• A logbook is used to record all work-related journeys 
  • Must include detailed descriptions of each journey – Start and finishing dates, number of kilometres, odometer readings, destinations and reasons for the trips 
  • You need to record your journeys for a total period of 12 consecutive weeks and that period is then considered indicative of your travel activity & this period will be the basis for your next 5 years of claims
  • You will still need to take odometer readings at the commencement and completion of each year during this time
  • The logbook must be kept for the entire five years (either digitally or physically)
  • Your record entries are used to calculate the overall percentage of business-related travel during the period.

Please note that these two methods of claiming car expenses are not applicable to companies and trusts. For these types of entities, car expenses can only be claimed through the provision of receipts.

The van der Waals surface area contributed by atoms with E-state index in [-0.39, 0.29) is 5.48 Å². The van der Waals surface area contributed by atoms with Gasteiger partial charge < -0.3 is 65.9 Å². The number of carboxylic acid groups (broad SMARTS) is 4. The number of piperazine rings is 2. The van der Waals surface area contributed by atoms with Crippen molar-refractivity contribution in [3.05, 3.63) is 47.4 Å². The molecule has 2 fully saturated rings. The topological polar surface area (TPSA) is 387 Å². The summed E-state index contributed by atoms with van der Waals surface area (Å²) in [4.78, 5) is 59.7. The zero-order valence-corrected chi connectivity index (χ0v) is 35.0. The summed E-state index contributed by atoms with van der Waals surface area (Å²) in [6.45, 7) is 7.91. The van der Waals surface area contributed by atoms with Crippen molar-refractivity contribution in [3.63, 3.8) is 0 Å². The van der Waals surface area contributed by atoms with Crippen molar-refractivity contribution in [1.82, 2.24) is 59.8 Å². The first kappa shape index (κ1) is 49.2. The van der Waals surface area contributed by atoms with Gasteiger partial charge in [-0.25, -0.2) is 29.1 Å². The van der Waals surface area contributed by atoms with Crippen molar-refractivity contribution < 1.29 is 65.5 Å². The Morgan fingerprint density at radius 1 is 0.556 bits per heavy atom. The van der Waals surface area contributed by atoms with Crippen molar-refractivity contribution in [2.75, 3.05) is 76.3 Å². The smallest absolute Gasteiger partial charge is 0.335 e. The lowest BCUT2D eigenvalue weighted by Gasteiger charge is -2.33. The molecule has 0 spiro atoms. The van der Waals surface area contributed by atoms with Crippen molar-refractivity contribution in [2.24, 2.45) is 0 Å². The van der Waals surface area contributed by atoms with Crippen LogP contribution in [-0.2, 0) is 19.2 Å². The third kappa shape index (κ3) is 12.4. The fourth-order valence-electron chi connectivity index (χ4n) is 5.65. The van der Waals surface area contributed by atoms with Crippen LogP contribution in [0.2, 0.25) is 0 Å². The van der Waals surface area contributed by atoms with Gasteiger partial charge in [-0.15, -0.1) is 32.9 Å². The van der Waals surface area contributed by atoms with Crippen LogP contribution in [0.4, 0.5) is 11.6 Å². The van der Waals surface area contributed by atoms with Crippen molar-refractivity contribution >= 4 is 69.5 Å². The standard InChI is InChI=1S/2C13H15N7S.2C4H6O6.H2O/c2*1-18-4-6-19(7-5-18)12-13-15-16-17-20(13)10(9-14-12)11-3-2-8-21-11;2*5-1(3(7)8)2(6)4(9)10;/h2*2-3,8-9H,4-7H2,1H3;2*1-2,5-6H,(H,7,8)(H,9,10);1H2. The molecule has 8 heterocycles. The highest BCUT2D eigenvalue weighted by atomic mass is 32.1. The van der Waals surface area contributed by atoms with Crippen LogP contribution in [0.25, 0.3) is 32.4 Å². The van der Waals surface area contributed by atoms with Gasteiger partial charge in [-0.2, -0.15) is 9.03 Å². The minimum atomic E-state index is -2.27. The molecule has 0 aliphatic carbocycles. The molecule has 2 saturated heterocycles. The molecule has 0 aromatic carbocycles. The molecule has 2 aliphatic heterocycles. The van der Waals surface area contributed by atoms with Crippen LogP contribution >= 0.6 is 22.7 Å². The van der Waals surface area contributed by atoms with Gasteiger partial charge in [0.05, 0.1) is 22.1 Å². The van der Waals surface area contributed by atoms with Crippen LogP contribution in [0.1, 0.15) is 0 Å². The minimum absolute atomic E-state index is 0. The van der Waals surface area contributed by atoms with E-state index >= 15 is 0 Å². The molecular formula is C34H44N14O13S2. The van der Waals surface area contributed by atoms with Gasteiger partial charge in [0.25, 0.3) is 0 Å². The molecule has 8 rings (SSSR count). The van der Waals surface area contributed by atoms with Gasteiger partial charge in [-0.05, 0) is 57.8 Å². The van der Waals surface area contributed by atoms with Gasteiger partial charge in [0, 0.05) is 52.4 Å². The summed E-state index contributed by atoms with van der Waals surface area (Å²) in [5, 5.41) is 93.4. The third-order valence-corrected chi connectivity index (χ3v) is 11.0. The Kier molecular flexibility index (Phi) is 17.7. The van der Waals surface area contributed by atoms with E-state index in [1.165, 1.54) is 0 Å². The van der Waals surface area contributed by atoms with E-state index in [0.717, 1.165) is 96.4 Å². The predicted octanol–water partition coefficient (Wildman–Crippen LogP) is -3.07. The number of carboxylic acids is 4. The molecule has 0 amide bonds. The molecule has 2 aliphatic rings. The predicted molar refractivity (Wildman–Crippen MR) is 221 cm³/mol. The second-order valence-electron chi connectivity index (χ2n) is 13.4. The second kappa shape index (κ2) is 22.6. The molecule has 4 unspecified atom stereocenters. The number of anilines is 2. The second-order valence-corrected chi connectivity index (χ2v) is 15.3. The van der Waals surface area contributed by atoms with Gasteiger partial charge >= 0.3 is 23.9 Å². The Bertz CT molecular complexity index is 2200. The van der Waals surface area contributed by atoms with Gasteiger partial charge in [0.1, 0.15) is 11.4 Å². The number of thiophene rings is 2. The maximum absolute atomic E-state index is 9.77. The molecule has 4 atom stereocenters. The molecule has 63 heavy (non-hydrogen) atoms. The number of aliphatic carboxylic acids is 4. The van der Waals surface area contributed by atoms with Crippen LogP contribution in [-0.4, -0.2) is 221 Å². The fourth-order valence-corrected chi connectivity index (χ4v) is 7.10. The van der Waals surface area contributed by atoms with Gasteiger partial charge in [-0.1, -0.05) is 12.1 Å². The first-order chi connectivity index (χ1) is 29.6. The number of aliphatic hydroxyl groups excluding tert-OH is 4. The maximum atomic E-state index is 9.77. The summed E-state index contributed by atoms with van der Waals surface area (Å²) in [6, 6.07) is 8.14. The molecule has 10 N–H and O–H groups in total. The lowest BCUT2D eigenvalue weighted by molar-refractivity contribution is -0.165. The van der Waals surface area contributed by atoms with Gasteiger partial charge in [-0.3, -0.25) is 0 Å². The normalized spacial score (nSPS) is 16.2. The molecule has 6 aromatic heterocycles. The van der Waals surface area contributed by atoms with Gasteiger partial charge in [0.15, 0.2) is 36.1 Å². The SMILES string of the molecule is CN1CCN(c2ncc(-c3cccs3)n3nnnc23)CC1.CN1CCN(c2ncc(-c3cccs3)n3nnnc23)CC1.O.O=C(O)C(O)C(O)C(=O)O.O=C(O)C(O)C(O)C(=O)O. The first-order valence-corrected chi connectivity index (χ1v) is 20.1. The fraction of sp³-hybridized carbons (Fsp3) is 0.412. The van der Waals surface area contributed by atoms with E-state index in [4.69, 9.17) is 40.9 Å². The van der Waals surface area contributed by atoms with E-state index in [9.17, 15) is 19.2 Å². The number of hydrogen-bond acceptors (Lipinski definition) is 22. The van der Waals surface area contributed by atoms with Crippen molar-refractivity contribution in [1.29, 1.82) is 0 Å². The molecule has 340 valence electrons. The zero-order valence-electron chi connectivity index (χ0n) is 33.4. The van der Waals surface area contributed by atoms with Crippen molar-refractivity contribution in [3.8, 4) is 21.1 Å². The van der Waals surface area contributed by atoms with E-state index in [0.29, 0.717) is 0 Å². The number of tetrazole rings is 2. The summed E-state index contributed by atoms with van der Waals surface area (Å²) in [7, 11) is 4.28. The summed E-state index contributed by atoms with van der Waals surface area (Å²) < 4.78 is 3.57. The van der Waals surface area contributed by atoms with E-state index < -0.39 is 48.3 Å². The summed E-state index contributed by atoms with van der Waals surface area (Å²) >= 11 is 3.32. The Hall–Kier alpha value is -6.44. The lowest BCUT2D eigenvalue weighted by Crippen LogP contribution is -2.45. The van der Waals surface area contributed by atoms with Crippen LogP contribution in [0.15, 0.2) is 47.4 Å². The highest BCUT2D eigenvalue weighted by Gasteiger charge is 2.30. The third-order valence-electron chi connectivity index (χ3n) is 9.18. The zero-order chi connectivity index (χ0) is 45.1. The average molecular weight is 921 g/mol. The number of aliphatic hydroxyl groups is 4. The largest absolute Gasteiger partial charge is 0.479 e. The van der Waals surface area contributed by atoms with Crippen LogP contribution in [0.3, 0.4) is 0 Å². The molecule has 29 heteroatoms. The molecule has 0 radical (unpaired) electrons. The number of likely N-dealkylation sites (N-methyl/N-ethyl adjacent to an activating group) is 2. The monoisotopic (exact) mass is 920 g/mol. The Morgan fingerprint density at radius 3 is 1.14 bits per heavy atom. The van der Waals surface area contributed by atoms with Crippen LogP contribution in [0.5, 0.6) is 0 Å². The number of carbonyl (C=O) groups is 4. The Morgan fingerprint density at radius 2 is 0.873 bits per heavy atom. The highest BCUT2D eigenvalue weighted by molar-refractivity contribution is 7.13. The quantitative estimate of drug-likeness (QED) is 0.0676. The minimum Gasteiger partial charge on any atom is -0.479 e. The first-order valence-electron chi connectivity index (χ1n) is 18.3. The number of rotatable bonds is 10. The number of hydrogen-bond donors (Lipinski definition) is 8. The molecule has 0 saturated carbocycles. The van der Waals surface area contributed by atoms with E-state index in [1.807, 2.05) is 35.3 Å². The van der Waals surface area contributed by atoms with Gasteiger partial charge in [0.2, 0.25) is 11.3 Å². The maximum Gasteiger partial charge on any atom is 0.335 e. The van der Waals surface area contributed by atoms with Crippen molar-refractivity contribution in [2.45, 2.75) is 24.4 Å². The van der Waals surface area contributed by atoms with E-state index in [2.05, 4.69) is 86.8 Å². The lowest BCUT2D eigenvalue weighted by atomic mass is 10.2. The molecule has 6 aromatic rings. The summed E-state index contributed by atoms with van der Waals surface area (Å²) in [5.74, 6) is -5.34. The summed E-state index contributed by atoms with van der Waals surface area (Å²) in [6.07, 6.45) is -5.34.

What records for car deductions do I need to keep?

When the ATO conduct their routine audits on car tax deduction claims, they review the written evidence kept by claimants. If your records contain insufficient or inaccurate details, you could be fined for making an unsubstantiated claim. One such scenario would be falsifying a logbook entry to indicate that you had made a work trip on a day when you were actually on annual leave.

The ATO will scrupulously cross check the source material against the employer’s records to verify the accuracy of car expenses claims. If you leave out crucial details from your logbook entries (such as failing to list the destination of one of your work trips), you could disqualify your entire claim. For example, one of your entries reads “13/08/2020 – Client Visit”. A more detailed and thorough entry would be “13/08/2020 – Visit to David Smith (Client) in Richmond”. Although recording the details of your work journeys can be difficult and time consuming, this is an essential requirement for claiming car tax expenses.

Unsure where to go from here?

If you have any questions about car tax deductions, or any other taxation matter, our experienced professionals would love to speak with you. Please give us a call today on (03) 8568 3606